tisdag 19 augusti 2014

Give up! Restart

"You can fail doing something you don't like, so why don't fail while trying to do something you like"

-PewDiePie (the world's greatest computer game commentator, b. 1989)

You have to try a lot of things to increase the likelihood of finding what you really like. That means you have to fail and restart a lot of times. Since you will fall anyway, when deciding whether to do something lucrative but boring or something uncertain but fulfilling, always choose the latter.

Why do we fall, Bruce?

Consider the fat CEO who used to enjoy surfing, climbing, fishing and eating shellfish, but spent his best years on law school and economics before wasting away and getting weak and fat in endless client and board meetings. When old and rich enough, he finally purchases a ridiculously expensive beach house to enjoy lonely lobster dinners. Sometimes he travels to luxurious wildlife resorts where servants more or less carry him around.

A lot of people sacrifice most of their lives doing meaningless and tedious work they hate, to be able to, as retirees, buy a house with a sea view and afford tuna, sirloin steak and lobster. Even the first homo sapiens living around South Africa's shore line 100 000 years ago had a better life than that, feasting on seafood and sea views all day long.

So, do what you like, instead of what you think you should do to impress others or maybe "succeed" or become "somebody". Some fail, some succeed, but that shouldn't really concern you.

That is being trapped in the prison of self-confidence rather than roaming the open plains of self-esteem.

Take cues from both game commenter PewDiePie and the famous Danish child psychologist Jesper Juul (Your Competent Child) and focus on enjoyment and self-esteem rather than tangible feats and self-confidence.

Remember that you have an intrinsic value as a human being which is not dependent on what you accomplish or do. Hence, just do stuff you like and remember that you can fail or succeed just as much, no matter if you like something or not. So, try many things and follow your heart. Dare to fail and give up, but do it wholeheartedly and then restart. And don't be a hater. Don't lecture or judge others' successes or failures. If a tennis player becomes a musician and you don't like his music, just leave it and him alone. He's the one doing what he likes, the one living life.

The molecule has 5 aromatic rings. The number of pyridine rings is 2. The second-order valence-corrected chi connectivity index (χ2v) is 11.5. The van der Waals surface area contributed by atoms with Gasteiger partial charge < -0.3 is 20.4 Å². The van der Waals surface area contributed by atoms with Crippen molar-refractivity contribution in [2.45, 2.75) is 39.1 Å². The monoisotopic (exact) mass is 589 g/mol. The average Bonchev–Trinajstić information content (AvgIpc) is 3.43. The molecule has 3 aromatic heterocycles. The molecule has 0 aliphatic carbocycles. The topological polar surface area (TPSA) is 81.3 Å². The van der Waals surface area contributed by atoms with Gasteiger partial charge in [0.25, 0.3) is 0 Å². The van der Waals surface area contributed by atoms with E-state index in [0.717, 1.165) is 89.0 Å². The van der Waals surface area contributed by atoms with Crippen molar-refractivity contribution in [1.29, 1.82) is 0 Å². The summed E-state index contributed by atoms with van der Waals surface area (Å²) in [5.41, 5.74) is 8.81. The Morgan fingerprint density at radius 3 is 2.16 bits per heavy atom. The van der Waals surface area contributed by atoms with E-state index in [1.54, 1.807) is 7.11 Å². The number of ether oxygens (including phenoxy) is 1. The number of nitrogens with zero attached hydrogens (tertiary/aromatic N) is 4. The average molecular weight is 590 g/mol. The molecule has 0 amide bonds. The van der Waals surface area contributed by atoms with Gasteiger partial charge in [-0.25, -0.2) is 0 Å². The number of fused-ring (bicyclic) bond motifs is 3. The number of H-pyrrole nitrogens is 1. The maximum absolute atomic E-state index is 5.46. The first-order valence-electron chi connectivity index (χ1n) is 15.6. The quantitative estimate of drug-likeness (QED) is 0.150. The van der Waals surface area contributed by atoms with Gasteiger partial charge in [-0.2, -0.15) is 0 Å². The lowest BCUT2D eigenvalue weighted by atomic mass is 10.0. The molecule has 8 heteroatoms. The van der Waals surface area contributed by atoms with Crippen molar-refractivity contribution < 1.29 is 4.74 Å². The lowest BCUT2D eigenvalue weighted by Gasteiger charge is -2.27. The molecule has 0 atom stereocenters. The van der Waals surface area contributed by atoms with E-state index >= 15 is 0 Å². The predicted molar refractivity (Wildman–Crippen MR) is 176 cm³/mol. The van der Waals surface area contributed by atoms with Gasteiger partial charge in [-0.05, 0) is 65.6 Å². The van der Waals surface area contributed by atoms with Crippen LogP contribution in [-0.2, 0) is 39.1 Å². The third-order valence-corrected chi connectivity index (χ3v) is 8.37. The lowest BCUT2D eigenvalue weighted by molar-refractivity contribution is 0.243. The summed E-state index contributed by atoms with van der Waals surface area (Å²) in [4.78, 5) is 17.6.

Just be a witness and a role model, rather than a lecturer and judge. And have fun. Enjoy life for you, not for others.

As a side effect of doing things you really like, you'll probably end up better off, both materially and spiritually.

I guess a lot of people in the manosphere probably have self-esteem issues and thus build upon self-confidence instead, always looking for ways to "score". My mission is to reduce that urge, going more for internal integrity and happiness; mindfulness instead of a rush to produce, accomplish, demonstrate and fish for praise.

Unfortunately, according to Juul, after the age of about 5 it is very diffficult if not almost impossible, to build true self-esteem. The secure knowledge of your intrinsic worth comes from early and unconditional love, without reference to actions and accomplishments. Once your parents strike out on that, by judging everything you do by "good", "bad", "pretty", "smart" etc., you are more hooked on confidence and praise than a meth-head is on crystal.

Summary: Dare to find out what you like, through trial and error. Try, fail and give up. Then restart, pick yourself up. And don't judge others when they are trying the same. Don't be a hater. Inquire and learn instead.

Final comment: I am very happy I lived my life they way I did. I would probably even have been happy if my career were a failure. However, looking back, I would never have chosen the same path again. It was indirect, boring and not at all "me". I am not a "suit", and I never were.

Now, I finally get to live life the way I was supposed to: reading, writing, learning, exploring, explaining instead of playing office, faking interest, calculating the incalculable and presenting it as fact...

5 kommentarer:

  1. Considering that you never would have chosen the same path again, what path would you have taken if you were a 20 year old student today do you think (and without the money you have now of course)? I mean "reading, writing, learning, exploring" isn't really an option in such a situation, especially without the skills and experience needed.

    1. Hi. I think the answer to that question deserves an entire post, so I thank you for the inspiration and will post a long answer soon. In the meantime, please remember that I consider experience and happiness much more worth than material wealth. I didn't know that beforehand, which is why I chose money. Now I know better.

    2. Den här kommentaren har tagits bort av skribenten.

    3. That would be greatly appreciated, looking forward to it. Love your blog!

    4. Thanks. The new post is up now.

      The short answer is programmer, teacher or personal trainer. I still think all three are valid career choices for a young man in 2014, provided you like them.

      Read it here: http://alwaysbebrucewayne.blogspot.se/2014/09/which-path-to-choose.html